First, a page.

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Istanbul is also famous for its grand covered bazaar. All the guidebooks say that the covered bazaar is one of the must-sees of Istanbul; however you should be ready to be hassled by all the shop keepers. The covered bazaar is one of the largest covered markets in the world with 22 gates with more than 4,000 shops on 64 streets. It is like a maze and looks very complicated but it is easy to make your way around in it and if you get lost you can always get help getting out. The covered bazaar was first built in 1464 and it has had several restorations over the years due to fires and earthquakes. You can find all kind of things for sale in the bazaar from carpets to leather coats and gold to counterfeit t-shirts. The covered bazaar is considered to be one of the most important gold markets in the world. I have already visited so many bazaars over the past few weeks with far less hassles that I could barely stand a few minutes within this one. 2 - Gรถreme After a few days in Istanbul it was time to head east to see the area referred to as Cappadocia. I thought that Cappadocia was an actual city rather than an extensive district with various cites. I caught an early flight out of Istanbul to Kayseri. Kayseri is located in the central portion of the country. The city is located adjacent to an extinct volcano that was covered with snow.

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I had prearranged a tour of the area and had a driver waiting for me as I exited the airport. After he gathered up a few other passengers we headed to Göreme, a small town located in the heart of the natural wonders known as the fairy chimneys. The driver dropped off a few people along the way and then entered into Göreme where he turned to me and asked if I was ready. I wondered “ready for what” but answered “yes”. We left the town and headed out on a road through some interesting rock formations. After a little bit we reached a point where he pointed to a group of people walking down a ravine and said, “you join them”. I asked him what I was joining and he responded “tour”. I walked down to the group and the guide seemed to know that I was coming. He could see that I was cold and gave me his sweater. He took us through a very unusual landscape. The Cappadocia region was formed by sedimentary rock deposits from ancient volcanoes that erupted in the area from 3 to 9 million years ago. The rock structures are made up of highly eroded sediments that have eroded into pillars-like forms. The harder top surface has not eroded away as quickly as a softer material beneath.

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The volcanic deposits are made up of relatively soft rocks that the people in the area carved into villages. They carved out houses, churches, and monasteries. First people to settle in Gรถreme were the Christians during the Roman period. There is an area referred to as the Gรถreme Open Air Museum and it is an area that is famous for having more than 30 rock-carved churches and chapels containing some very colorful frescoes. The whole area dates from the 9th to the 11th centuries.

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When we finished the day’s tours I headed back to my cave hotel.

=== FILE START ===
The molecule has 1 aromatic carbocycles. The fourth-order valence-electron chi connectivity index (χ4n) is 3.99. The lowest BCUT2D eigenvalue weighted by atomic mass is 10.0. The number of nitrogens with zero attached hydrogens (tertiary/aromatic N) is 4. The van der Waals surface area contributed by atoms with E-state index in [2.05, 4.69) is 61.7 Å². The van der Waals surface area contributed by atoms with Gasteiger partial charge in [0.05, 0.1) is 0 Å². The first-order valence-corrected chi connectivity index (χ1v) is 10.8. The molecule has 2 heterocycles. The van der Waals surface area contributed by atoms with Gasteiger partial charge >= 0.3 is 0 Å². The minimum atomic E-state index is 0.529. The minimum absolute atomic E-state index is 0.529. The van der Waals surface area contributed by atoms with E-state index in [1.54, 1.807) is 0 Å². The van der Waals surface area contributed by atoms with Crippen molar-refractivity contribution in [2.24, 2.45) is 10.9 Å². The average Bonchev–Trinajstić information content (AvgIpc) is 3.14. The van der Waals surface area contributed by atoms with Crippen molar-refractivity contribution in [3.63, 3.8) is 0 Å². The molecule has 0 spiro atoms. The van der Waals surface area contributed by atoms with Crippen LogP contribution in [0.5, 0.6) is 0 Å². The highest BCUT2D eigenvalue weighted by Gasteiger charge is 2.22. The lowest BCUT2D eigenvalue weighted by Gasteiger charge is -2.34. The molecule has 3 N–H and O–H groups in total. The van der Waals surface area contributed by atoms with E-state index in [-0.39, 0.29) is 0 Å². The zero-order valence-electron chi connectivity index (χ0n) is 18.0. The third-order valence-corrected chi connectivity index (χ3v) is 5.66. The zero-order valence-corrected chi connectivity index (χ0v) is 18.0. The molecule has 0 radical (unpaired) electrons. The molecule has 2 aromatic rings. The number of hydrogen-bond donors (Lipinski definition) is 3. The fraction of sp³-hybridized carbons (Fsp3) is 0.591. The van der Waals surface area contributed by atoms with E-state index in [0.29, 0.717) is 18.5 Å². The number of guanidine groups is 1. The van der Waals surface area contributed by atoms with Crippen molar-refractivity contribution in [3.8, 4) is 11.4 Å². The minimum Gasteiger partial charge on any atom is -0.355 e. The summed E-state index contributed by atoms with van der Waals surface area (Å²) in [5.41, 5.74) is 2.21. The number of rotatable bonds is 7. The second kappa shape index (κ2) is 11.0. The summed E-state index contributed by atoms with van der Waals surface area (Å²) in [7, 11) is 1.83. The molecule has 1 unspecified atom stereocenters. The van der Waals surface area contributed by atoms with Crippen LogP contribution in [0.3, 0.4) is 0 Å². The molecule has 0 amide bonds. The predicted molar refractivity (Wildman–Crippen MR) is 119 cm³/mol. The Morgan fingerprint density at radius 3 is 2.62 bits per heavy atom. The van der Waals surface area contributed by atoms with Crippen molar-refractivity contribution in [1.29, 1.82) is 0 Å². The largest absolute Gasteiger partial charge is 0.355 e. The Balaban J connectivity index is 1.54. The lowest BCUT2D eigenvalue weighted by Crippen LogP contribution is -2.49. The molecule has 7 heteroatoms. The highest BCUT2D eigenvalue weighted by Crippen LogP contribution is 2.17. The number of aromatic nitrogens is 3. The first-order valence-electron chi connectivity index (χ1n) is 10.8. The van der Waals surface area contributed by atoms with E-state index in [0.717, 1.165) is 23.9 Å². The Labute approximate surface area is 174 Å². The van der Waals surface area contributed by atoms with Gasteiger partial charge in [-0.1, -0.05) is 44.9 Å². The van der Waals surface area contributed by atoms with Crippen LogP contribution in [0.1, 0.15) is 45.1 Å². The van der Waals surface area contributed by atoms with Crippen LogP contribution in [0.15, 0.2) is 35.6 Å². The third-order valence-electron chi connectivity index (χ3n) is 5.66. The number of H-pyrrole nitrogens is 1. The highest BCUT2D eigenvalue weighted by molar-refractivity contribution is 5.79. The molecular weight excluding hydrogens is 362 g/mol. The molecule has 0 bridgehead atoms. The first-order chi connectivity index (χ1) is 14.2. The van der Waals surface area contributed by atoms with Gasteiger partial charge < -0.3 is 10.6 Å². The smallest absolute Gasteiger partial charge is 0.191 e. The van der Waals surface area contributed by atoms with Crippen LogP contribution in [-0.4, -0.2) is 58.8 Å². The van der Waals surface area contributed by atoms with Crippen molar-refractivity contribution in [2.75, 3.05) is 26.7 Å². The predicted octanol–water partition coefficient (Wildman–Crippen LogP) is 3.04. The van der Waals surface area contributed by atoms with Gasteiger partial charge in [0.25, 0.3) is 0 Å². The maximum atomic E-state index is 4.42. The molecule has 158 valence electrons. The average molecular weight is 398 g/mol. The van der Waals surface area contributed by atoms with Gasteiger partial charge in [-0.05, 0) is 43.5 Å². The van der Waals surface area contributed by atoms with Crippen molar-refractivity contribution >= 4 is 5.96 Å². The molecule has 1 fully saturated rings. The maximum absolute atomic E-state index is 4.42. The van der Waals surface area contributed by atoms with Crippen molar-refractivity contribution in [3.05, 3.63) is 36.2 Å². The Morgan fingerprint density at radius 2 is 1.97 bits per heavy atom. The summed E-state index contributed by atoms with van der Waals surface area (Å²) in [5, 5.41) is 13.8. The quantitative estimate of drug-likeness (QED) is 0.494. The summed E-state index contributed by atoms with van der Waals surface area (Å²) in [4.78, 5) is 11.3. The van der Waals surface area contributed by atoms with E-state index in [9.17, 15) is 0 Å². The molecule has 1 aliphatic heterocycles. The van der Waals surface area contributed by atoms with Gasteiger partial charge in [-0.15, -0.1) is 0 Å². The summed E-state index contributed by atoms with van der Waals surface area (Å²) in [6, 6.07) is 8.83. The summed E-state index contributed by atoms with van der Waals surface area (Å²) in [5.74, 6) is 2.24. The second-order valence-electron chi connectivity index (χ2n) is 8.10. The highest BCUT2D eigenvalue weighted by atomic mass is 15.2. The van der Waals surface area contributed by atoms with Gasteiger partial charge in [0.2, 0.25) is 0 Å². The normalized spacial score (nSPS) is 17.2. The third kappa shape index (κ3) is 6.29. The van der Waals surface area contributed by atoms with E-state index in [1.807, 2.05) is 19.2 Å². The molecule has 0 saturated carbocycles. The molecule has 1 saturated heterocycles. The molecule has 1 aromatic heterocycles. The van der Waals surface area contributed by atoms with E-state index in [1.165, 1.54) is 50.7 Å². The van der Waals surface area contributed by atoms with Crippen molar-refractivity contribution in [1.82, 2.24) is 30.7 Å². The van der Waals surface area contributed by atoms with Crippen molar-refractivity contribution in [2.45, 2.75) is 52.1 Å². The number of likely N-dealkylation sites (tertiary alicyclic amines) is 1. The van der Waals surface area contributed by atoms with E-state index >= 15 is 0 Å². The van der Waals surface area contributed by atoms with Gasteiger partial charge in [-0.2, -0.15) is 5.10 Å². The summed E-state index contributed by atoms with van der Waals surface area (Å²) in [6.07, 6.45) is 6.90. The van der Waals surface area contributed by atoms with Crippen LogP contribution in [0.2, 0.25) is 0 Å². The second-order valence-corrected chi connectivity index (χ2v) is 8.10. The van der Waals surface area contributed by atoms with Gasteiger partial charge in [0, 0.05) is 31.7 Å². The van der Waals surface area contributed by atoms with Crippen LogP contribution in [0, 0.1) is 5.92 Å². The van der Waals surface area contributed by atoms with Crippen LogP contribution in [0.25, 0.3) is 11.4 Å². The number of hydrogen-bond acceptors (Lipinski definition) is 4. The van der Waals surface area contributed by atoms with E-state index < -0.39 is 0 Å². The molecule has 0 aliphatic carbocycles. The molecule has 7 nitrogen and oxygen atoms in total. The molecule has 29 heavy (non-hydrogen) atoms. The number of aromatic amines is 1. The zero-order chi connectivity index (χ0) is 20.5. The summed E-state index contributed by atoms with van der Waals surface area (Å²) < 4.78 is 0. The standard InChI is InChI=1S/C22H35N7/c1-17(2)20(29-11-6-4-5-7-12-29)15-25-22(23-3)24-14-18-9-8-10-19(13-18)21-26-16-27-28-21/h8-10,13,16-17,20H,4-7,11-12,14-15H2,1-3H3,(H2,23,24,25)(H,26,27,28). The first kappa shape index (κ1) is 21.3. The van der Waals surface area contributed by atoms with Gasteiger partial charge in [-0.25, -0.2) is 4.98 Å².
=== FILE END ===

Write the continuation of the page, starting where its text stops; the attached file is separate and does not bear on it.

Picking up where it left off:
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I was surprised to see how much of the area is actually made up of these carved out pinnacles. It seemed that every pinnacle had some sort of room or house carved into it. Some of the places were carved out for pigeons to roost. You could see some places were the doorways and windows were filled in with stone leaving rows of small openings. These opening were to encourage the roosting of pigeons. The inhabitants collected the pigeon droppings for use as fertilizer in their farming.

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Between the pinnacles the current inhabitants have small farms with all kinds of vegetables growing as well as fruit trees that included apricot, apple orchards and grape vines. The grapes vines are not grown up on stalks but instead the vines radiate from the ground and the leaf structure is kept low to help keep the soil from drying out. Also, during the winter the low growing vine stalks are covered with soil to protect them from freezing. Several grape vineyard areas were still covered with soil as it was still relatively cool out. The apricot and apple trees were all in bloom at this time. Several of the locals asked me if I had tried the local wine so I made it a point to find it one night‌ it was not that great but I did not let on that I did not care for it. While on the tour I met up with three older New Zealand women who where out to have fun. We ended up having a great time together. I don’t know if I have laughed as much with anyone else on this trip. It turned out that they were staying at the same cave hotel and they talked me into going to a special Turkish show for the evening. It was a bit pricy (40 Euros) and included a five course meal that started at 9 pm. At midnight we were all tired and ready to go even though we had not received all of all five courses. What made it even harder was the show was performed in an underground cave and the seats that we were sitting on were highly padded and heated. Here I was sitting in the dark, eating a large sampling of various things including their local wines, while watching a performance to music, seated on warm seats‌ well I started fading fast around 11:30 pm after only having 3 hours sleep the night before. The ethnic dancing was interesting to watch but I found the whirling dervishes to be the most interesting. The room was completely dark and they used a black light to illuminate their white Page 23